For example, we didn't care at all about color, but gaited was mandatory. We also wanted something with a lot of trail miles, no major issues, and willing to babysit a little. We looked at a lot of gaited horses before we bought this guy, and there were huge differences (even in the same general price range) between them in terms of personality, comfort, and experience. We were picky (and budgeted accordingly) but we've been really, really happy with the horse we ended up with.

Here's our guy - can you tell he's a lot of fun?

http://www.facebook.com/photo.php?pid=30142316&l=c6f96525b6&id=1422642990

http://www.facebook.com/photo.php?pid=30190955&l=87135db949&id=1422642990

http://www.facebook.com/photo.php?pid=30142318&l=d7a1b64877&id=1422642990

Good luck finding the right one for you!

ilmjumper
Jan. 31, 2010, 09:30 PM
Gosh, wish you were closer to NC, I've got one :) I do a lot in flat shod sound TWHs and this has been my first SSH that hasn't been a TWH as well (fox trotter) and I can't say enough good things about the breeds! I don't think I've ever met a gaited horse without that sweet willing spirit they're famed for and would recommend them for anyone. I will say though, 16+ hands AND tri-colored could be rather hard to find ;) Espically one that's a trail only horse, most that big and loud are going to be in the show ring so be prepared to pay for a show horse rather than a trail horse. However, pay attention to the sales in TN (if going up that way is part of your budget and you have to knowledge and/or a good trainer to rework a cull) We get most of ours from small breeders or sales..never paid more than $1500 for one and with multi national championship I think that's pretty good!

jazzrider
Jan. 31, 2010, 10:12 PM
Here's a picture of my DH, who's 6'3" on his 17.1 hand SSH, bred here in VA by a private owner. Don't mind my hubby's knees! He jumped on that day impulsively, to christen our new ring with the first ride. :D

Malda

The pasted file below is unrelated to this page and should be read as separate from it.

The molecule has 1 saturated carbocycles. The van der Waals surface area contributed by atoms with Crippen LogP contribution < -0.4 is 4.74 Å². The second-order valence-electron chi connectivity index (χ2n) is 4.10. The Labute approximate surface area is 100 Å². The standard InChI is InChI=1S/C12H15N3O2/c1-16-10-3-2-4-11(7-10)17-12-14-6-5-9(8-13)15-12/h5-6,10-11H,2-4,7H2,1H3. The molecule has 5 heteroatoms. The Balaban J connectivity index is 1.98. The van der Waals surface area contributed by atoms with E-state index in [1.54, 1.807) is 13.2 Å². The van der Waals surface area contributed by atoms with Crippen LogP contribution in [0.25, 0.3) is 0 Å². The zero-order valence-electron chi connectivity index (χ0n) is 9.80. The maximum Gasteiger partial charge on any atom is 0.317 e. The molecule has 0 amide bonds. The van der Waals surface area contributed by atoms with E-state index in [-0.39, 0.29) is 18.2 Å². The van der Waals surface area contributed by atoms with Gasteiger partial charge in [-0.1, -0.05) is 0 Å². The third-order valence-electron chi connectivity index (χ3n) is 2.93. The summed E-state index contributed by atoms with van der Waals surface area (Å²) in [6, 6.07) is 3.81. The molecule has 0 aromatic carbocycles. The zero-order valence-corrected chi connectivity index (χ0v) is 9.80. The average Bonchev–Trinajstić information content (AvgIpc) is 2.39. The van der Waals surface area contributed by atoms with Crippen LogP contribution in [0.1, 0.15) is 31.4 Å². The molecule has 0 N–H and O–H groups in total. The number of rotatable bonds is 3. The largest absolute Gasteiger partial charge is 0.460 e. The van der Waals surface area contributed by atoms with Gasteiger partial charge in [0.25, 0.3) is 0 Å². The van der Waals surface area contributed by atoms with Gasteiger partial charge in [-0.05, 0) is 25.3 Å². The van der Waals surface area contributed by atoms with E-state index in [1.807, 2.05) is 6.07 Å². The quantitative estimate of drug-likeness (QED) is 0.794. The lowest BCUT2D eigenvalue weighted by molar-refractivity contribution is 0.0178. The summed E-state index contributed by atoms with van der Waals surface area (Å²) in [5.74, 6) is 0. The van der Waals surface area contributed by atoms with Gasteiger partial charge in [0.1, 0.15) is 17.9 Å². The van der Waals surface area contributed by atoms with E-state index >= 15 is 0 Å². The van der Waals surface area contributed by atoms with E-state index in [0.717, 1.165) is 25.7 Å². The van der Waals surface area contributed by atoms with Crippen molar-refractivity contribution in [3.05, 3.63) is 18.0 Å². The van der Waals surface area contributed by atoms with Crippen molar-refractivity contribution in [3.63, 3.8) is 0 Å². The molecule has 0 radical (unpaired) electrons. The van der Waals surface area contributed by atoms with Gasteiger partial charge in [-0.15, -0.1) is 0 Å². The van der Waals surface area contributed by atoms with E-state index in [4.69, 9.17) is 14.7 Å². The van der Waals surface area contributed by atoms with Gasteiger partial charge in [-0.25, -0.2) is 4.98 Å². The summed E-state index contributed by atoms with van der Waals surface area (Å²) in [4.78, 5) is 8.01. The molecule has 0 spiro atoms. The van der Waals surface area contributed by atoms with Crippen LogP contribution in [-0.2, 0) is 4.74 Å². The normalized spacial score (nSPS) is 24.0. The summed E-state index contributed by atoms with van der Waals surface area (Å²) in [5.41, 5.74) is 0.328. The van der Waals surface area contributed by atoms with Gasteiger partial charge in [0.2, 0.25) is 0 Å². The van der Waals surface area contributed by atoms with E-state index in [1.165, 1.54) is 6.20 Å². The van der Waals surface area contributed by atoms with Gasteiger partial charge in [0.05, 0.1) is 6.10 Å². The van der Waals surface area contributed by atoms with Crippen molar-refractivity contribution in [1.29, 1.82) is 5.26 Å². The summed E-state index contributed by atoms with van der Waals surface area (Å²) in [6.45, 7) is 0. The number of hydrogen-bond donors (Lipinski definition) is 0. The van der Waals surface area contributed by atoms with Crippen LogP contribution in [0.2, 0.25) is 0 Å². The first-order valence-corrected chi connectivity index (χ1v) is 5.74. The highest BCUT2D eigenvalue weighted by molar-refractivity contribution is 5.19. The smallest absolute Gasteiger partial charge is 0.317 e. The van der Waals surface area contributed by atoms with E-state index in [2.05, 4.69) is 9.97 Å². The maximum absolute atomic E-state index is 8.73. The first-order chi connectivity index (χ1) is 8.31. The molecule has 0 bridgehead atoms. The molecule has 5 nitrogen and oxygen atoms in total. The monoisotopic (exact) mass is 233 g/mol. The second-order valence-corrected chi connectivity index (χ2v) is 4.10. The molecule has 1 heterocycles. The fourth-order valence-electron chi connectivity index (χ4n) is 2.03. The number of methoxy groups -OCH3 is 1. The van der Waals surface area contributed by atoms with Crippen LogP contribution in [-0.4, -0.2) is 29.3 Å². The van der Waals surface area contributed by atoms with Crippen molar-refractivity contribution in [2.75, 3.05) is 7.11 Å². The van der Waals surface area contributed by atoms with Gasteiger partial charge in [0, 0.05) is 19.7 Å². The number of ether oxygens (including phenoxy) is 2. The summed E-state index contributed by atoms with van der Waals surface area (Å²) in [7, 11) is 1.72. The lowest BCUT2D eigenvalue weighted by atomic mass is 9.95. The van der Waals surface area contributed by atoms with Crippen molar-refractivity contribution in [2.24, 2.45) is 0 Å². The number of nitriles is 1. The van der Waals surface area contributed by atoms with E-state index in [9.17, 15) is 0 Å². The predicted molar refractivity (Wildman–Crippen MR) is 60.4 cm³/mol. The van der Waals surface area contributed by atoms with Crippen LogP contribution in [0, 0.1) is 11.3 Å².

Feb. 1, 2010, 12:01 AM
I agree with RackOn, if you're new to gaited horses try different breeds. No two horses gait the same. When I was looking for a trail horse I just went with a list of height, temperment, age and price, and looked at any horse that fit. I ended up with an unregistered SSH who's six now. I *loved* the Pasos, but I can't ride their gait with my bad back. Try different breeds, if nothing else, it's fun!

Erin




I seldom post but when I do it always seems to be about the same topic. Probably because I'm old and experienced and learned some very hard very expensive lessons during my horse buying years.

My husband has a registered Spotted Saddle Horse and she is a dream. Easy to handle, easy to ride, unflappable. Beautiful too. Her sire is Mr. Bojangles.

HOWEVER, like all gaited horses, she has a distinct gait that my husband finds comfortable and I find dreadful. She can do a slow smooth stepping pace, a hard pace, and a pace that is so fast it becomes smooth.

I shopped breed and never managed to buy the right horse until I starting looking at the horse instead of the breed. For a gaited horse, SSH, TW, Kentucky Mountain, RMH. Mountain Pleasure, etc etc. they all share the same gaits. Some Rockies rack, some pace. Some foxtrotters pace and some do a running walk. The thing is, it really doesn't matter as long as the horse suits your needs and is fun for YOU to ride.

Unless of course you plan to show in breed classes.

My advice with the benefit of hindsight is to stay open to several gaited breeds and try many different gaited horses and ultimately evaluate the individual as a horse, not as a breed.